What truly adds to the uniqueness and memorability of this place are the hundreds of lanterns which can be seen hanging from the trees all over the pathway. This creates a vibe like no other and it was a perfect way to end the evening.
It is a good idea to try some new food here and sit down on a bench while you are eating it. You can get a view of the river that way and take everything in.
Tip: Don’t forget to grab yourself a souvenir to take home with you!
Take A Private Boat Trip
There are various companies that offer private boat trips around Ayutthaya and allow you to see the city from a different angle which you otherwise wouldn’t see.
A large part of Thai tradition and culture is lived on rivers which is evident through many of the floating markets which can be found in cities all over the country. Many boat tours also offer meals included in the price which is a nice and relaxing way to eat.
If you are looking to book a private boat trip, Ayutthaya Boat offer good tours which can be found here.
Bang Pa-In Palace
Opening Times: 8AM-4PM
Entrance Fee: 100 THB ($3.20)
Bang Pa-In Palace is known to be a summer residence of the Thai royal family although it is open to visitors which is also pretty cool.
Although I haven’t been here personally, some of my traveling friends have and say there are a lot of nice things to see here. The gardens are neatly and beautifully kept and there are a lot of nice footpaths to walk around with family and friends.
You can enjoy looking at the stunning buildings which make up this palace including the special golden archway which lies in the middle of the river.
If you are traveling to Ayutthaya with your family, I would say this is definitely the place to be!
Kong Khong Market
Opening Times: Thursday to Sunday at 9AM-4PM
If you happen to be in Ayutthaya from Thursday to Sunday, I would highly recommend going to Kong Khong market in your spare time.
This is a pleasant daytime alternative to the night market and is the most highly rated day market to visit in all of Ayutthaya. Another important point to make is that this day market is indoors which makes it the perfect activity to do if it is raining outside.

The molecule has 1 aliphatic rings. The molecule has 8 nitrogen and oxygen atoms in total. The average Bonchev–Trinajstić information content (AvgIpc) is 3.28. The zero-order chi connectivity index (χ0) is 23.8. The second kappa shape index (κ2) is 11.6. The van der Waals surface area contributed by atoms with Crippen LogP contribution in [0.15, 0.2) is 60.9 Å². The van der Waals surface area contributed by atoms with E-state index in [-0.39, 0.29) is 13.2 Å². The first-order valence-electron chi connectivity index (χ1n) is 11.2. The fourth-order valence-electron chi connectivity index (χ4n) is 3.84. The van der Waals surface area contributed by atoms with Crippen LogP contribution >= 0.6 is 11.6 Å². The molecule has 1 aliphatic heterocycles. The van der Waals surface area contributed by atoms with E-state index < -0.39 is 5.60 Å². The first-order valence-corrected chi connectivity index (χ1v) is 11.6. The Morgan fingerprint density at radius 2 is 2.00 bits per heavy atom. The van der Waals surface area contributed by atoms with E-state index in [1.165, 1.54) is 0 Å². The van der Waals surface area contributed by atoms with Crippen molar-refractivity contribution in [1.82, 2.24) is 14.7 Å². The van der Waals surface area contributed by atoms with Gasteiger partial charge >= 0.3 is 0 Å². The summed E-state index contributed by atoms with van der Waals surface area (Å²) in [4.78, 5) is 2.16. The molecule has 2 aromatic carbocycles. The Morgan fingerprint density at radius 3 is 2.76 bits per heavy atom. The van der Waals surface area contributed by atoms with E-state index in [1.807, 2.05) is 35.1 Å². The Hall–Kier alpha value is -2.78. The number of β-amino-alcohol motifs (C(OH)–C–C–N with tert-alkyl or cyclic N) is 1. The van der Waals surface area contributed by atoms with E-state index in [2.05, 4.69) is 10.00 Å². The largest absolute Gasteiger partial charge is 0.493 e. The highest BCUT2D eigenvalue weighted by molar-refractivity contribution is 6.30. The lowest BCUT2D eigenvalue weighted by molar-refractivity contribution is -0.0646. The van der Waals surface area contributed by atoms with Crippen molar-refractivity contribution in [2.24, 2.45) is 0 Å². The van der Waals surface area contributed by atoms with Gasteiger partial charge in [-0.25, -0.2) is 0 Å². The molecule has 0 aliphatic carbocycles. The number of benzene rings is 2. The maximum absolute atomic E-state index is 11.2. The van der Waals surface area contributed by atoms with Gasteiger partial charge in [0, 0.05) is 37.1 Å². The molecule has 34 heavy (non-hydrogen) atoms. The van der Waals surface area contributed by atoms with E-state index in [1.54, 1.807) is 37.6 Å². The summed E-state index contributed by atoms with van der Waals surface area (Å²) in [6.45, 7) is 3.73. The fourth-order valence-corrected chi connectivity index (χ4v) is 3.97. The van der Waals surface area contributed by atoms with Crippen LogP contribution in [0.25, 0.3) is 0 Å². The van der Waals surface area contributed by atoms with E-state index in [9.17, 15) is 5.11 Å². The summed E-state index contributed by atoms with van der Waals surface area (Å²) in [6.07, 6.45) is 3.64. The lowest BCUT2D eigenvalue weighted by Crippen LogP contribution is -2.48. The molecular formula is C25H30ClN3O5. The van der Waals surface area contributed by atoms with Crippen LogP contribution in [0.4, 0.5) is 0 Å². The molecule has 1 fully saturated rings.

There are some good places to sit and enjoy some food here too.
How To Book A Group Tour
There are lots of different websites out there which offer full day tours of Ayutthaya.
I took one of these myself which I will put a link to at the bottom of this section.
The best group tours to look for will offer transportation from Bangkok so you don’t have to worry about booking train or bus tickets.
In addition to this, it is always good to get an experienced guide who knows the history well and can answer any questions you have.
You can see and book the same tour that I did by clicking here.
Travel Tips To Remember While Visiting Ayutthaya
Here are some additional tips I would recommend following before your trip to Ayutthaya:
- Dress modestly – Although it isn’t a necessity for tourists, Ayutthaya is home to some of the most sacred temples in all of Thailand. For this reason, I would recommend following common protocol which includes covering both shoulders and knees.
- Drink lots of water – Thailand can get hot and walking around will make you dehydrated quite quickly. Make sure to drink lots of water and keep a water bottle with you while walking around the temples.
- Bring the essentials – Besides water, some sunglasses and mosquito spray will come in handy during the hot weather. I would also advise bringing a hat if it is sunny outside to protect your face and eyes from the sun.
1. Is Ayutthaya Worth Visiting?
Yes, in my opinion I would definitely say so.
I really enjoyed learning more about all the temples here and how they came to be. Ayutthaya provides a beautiful and historical escape from the bustling city of Bangkok and I can’t think of a much better way to spend one of your days than there.
2. Is There A Dress Code For The Temples At Ayutthaya?
Although there is not an official dress code when visiting the temples, I would recommend dressing modestly as a sign of respect. This is the same as any other buddhist temple in Thailand and Ayutthaya is no different.
Covering your arms and knees should be more than enough though. Sometimes closed shoes are also recommended.
3. How Long Does It Take To See Everything At Ayutthaya?
This will depend on you and how much you enjoying your visit.
I would say it is more than possible to see the popular temples in a single day.
Of course, if you plan on doing this it is a good idea to get there as early as possible so you can see everything you want to see.
In this way, you will still have some time left over if you want to see something else such as the day market for example.
If you are in Bangkok or plan on visiting, it is a great idea to visit Ayutthaya for a day or two and you will learn a great deal about Thai history and culture.
I enjoyed my trip here and have lots of amazing memories of all the wonderful temples I saw. Make sure to get lots of photos while you are here and try some local foods such as the boat noodles which are a traditional food of the city.
We hope you enjoyed this complete guide and all of your questions were answered as much as possible.
Make sure you bookmark this page for your next trip to Bangkok so you are sure to not miss a trip to Ayutthaya!
Looking for other things to do in Bangkok check out these articles:
A Guide To Damnoen Saduak Floating and Maeklong Railway Markets